• Could k2 also demonstrate a protective effect with breast cancer?  This article^19 suggests that might be true, although k2 is so new on the scene it doesn’t look as if anyone has formally tested it yet.

Drugs that cause vitamin k deficiency, requiring supplementation:

  • warfarin.  “Warfarin, a potent vitamin K inhibitor, has demonstrated adverse effects on bone remodeling and atherosclerosis”.^26  Rats fed warfarin, a drug that inhibits K2 recycling, develop arterial calcification. Feeding the rats K2 completely inhibits this effect.^14
  • Phenytoin. An anti-epileptic drug shown to induce bone loss.  K2 supplementation prevented decreased bone mass density^9
  • prednisolone. Corticosteroids are known to reduce bone formation and osteoblastic activity^9. Vitamin K2 was able to inhibit reduction of bone calcium content despite patients taking prednisolone^9.

An appropriate level of supplementation must follow a nifty chart showing the best sources of k2:  these numbers are expressed in micrograms. Might “wow” you now to understand that 1,000 micrograms is 1 milligram, and remember I wrote that the Japanese are using 45 milligrams per day doses to help people with bone problems with no adverse effects noted(!!!)

k2 sources1

You see that one pastured egg yolk (Netherlands) provides about 32 micrograms of K2.  Non-pastured eggs provide only roughly half that amount.  Research demonstrates that health preserving benefits come from remarkably small amounts of k2:  like the amount in one pastured egg yolk in the case of the Rotterdam Study.  Because Vitamin K2 is fat-soluble, you’ll notice it is found mostly in high-fat animal products including high-fat dairy, liver, & other organs.  If you happen to have daily access to one or more of these great dietary sources, there is no need to supplement with K2 unless you are dealing with some of the disease states that I’ve discussed: celiac, crohn’s or anything affecting absorption of vitamins, osteoporosis or any condition involving poor bone density, heart disease, & dental issues.  If you are supplementing, there is a synergy you need to be wary of with fat-soluble vitamins: if you supplement high dose with one fat-soluble vitamin, you must insure a proper ratio of all the others. (I got this information from Chris Kresser, but can’t find the source to give proper credit).  I give our kids cod liver oil (A & D) with their pastured eggs and they chase it with carrot juice 🙂  Consult your nutritionist for proper recommendations.

Countries which have more pastured animals offer superior sources of K2.  There are quality online sources of pastured meat such as  But you also don’t need to hunt long to find it in the Nuernberg area.  Rewe supermarket now offers many different cuts of pastured meat (chicken, pork, and beef) for a reasonable price:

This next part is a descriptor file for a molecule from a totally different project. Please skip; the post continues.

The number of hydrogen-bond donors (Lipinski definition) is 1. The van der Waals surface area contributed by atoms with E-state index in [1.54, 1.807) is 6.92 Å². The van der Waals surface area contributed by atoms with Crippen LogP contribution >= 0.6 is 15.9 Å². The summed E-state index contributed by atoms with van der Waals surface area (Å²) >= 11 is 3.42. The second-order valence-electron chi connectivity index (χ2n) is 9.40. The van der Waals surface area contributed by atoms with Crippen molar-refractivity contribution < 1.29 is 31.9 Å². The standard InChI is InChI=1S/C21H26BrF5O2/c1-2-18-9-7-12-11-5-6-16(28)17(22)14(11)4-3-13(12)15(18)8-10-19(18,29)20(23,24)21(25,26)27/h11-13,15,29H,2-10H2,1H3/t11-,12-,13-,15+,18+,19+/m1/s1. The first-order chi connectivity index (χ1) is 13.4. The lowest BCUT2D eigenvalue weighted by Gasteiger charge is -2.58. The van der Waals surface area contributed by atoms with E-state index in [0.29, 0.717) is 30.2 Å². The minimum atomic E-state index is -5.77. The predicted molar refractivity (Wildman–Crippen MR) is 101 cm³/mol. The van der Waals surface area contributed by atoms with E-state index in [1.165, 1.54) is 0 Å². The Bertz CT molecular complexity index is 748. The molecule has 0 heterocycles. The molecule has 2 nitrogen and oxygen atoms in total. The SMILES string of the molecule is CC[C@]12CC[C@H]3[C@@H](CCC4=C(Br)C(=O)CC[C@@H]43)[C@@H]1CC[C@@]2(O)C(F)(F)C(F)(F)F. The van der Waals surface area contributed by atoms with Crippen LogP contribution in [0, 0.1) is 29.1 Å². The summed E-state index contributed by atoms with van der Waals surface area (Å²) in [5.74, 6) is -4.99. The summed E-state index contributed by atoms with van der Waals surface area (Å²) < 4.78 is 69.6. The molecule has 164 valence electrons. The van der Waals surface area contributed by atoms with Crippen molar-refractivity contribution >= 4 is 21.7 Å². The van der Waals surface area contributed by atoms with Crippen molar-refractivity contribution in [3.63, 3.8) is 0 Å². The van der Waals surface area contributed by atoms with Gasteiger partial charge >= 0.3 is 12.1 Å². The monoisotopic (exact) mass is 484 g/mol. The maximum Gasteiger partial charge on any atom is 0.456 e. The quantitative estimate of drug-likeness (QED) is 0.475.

Kerrygold Butter (or any butter from pastured cattle) from Ireland has superior taste, and now you know it’s also better for your family’s health.  Biohof Schwarz (sold at Ebl), as well as Milchbauernhof Kleinlein in Oberasbach offer pastured eggs (but unfortunately not pastured milk).  Your purchase of these products supports not only more humane living standards for the animal you’re eating, but your own improved health and that of your kids.

1. (Feb 2008)

2.  discusses An epidemiologic transition in dental occlusion in world populations  ( Wahlstrom library doesn’t provide in fulltext. 




6. Dietary Intake of Menaquinone is Associated with a Reduced Risk of Coronary Heart Disease: The Rotterdam Study (2004)

7. Assay for Human Matrix Gla Protein in Serum: Potential Applications in the Cardiovascular Field

8.   Menaquinones, Bacteria, and the Food Supply: The Relevance of Dairy and Fermented Food Products to Vitamin K Requirements

9. Vitamin K2 in bone metabolism and osteoporosis

10. Vitamin K and the prevention of fractures: systematic review and meta-analysis of randomized controlled trials.

 11.  Vitamin K2 Enhances Osteocalcin Accumulation in the Extracellular Matrix of Human Osteoblasts In Vitro

12. Vitamin D toxicity redefined: vitamin K and the molecular mechanism

13.  Tissue-specific utilization of menaquinone-4 results in the prevention of arterial calcification in warfarin-treated rats.

14. Vitamin K has the potential to protect neurons from methylmercury-induced cell death In Vitro

15. Vitamin K, an emerging nutrient in brain function

16. Fat-soluble vitamins as disease modulators in multiple sclerosis

17. Overview of general physiologic features and functions of vitamin D


19. The anticancer effects of vitamin K

20. Recent trends in the metabolism and cell biology of  vitamin K with special reference to vitamin K cycling and MK-4 biosynthesis

21. Vitamin K Metabolism

22. Menatetrenone and vitamin D2 with calcium supplements prevent nonvertebral fracture in elderly women with Alzheimer’s disease

23. Three-year low-dose menaquinone-7 supplementation helps decrease bone loss in healthy postmenopausal women

24. Vitamin K and the prevention of fractures: systematic review and meta-analysis of randomized controlled trials

25. Vitamin K2

26. Vitamin K: Fracture Prevention and Beyond

27. Tourette Syndrome and Non-Coeliac Gluten Sensitivity. Clinical Remission with
a Gluten-Free Diet: A Description Case

The Healthy Baby Code

Personal Paleo

Paleo Products